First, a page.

Like many countries of the Former Soviet Union, Ukraine has been dealing with many unresolved pollution challenges, from the major issue of obsolete pesticides being improperly stored throughout the country, to the lingering public health and pollution issues connected to the 1986 Chernobyl nuclear power plant disaster.
In 2014, Pure Earth performed one of the most dangerous cleanups at an abandoned munitions warehouse, where tens of thousands of tons of an extremely toxic chemical – MNCB – was dumped, along with unexploded TNT. That cleanup averted a potential catastrophe. Now, Pure Earth is embarking on another innovative project in Ukraine, focused on biofuels. Valeriia Kovach, Pure Earth’s country coordinator for Ukraine, tells us about herself and what Pure Earth is is up to.
Please tell us about yourself.
My name is Valeriia Kovach. I joined Pure Earth’s team in 2014. I graduated from the Institute of Ecological Safety of the National Aviation University in Kiev, Ukraine and entered the PhD program in 2011. I received my PhD in Ecology in 2015. My area of interest is in the development of information technologies for environmental monitoring; mathematical modeling of environmental pollution; solving urgent problems of civil protection of land, environment, and population; solving urgent problems of environmental safety, and finally, the stable functioning of nuclear power plants in Ukraine. In addition to this, I work on rehabilitation and remediation of territories contaminated with heavy metals, pesticides and radionuclides. Currently I work with the Institute of Environmental Geochemistry at the National Academy of Sciences of Ukraine as a senior researcher.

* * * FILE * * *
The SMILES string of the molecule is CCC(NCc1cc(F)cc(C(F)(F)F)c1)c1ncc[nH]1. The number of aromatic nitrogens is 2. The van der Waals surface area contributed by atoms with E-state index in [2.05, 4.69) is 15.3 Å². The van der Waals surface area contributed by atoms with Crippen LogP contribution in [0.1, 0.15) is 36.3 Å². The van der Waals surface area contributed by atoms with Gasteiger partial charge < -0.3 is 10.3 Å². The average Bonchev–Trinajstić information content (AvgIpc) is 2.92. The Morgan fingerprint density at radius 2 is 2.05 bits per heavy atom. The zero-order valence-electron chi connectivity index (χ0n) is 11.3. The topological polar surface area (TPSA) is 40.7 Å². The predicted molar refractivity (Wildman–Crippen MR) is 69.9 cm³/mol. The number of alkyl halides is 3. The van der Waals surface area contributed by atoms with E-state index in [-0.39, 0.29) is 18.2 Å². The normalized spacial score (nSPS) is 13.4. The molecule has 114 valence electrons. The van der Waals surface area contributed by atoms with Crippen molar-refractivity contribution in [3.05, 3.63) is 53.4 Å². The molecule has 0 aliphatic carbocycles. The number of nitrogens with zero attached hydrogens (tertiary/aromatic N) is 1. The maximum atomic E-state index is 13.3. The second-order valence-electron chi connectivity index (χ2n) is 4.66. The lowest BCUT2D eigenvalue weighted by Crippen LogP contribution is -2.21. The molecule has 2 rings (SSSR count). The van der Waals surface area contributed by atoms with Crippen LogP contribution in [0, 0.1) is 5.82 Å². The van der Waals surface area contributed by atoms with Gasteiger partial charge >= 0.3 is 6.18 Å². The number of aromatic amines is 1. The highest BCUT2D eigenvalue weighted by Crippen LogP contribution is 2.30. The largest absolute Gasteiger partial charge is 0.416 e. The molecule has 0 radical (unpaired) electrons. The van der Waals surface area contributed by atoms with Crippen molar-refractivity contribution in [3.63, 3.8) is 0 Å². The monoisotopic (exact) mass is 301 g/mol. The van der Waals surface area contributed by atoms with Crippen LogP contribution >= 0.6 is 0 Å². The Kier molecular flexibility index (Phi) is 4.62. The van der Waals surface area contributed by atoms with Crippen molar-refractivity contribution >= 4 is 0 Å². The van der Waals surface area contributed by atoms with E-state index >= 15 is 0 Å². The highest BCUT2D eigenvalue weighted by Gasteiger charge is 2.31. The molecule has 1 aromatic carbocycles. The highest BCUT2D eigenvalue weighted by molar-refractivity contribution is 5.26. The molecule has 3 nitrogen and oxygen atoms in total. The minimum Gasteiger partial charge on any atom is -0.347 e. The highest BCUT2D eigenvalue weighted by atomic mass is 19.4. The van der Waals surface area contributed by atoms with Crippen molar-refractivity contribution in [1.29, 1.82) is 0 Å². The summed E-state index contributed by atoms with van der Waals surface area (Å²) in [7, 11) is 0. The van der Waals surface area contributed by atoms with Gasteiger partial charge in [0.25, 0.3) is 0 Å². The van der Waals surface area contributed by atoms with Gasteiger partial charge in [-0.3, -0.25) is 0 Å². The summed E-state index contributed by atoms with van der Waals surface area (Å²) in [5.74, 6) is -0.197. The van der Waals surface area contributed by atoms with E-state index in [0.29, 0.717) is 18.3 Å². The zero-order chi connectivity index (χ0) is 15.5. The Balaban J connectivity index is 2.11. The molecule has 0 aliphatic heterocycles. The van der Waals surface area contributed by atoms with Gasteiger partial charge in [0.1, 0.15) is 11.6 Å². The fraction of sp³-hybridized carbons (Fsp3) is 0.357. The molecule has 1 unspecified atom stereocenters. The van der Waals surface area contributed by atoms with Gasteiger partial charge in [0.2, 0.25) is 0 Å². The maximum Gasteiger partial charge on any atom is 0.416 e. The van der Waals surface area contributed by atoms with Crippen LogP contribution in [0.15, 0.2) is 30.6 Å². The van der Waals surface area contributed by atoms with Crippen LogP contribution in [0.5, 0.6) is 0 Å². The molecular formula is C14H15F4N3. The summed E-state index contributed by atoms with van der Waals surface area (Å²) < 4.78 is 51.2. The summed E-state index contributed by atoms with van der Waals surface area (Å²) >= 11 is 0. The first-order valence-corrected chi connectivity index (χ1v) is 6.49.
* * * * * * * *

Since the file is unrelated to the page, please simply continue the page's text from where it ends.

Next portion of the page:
What can you tell us about the environmental risks and challenges currently facing Ukraine? Can the country cope with the challenges left by legacy Soviet pollution?
Since the Soviet era, all post-Soviet countries are left with unresolved pollution challenges. Ukraine was and is an agrarian country, so one major issue is obsolete pesticides storage throughout the country.
In addition to the pesticide issue, not far away from the center of Kiev is a former mercury processing plant called “Radical.” Now the plant is abandoned. The abandoned chemical plant threatens the capital with an ecological catastrophe. The mercury content in the air above the plant exceeds international norms by 30 times. However, for the last 20 years, Kiev city officials have not been able to solve the issue of waste disposal. Also, in the Kiev area, there are still a lot of public health and pollution issues connected to the 1986 Chernobyl Nuclear Power Plant disaster.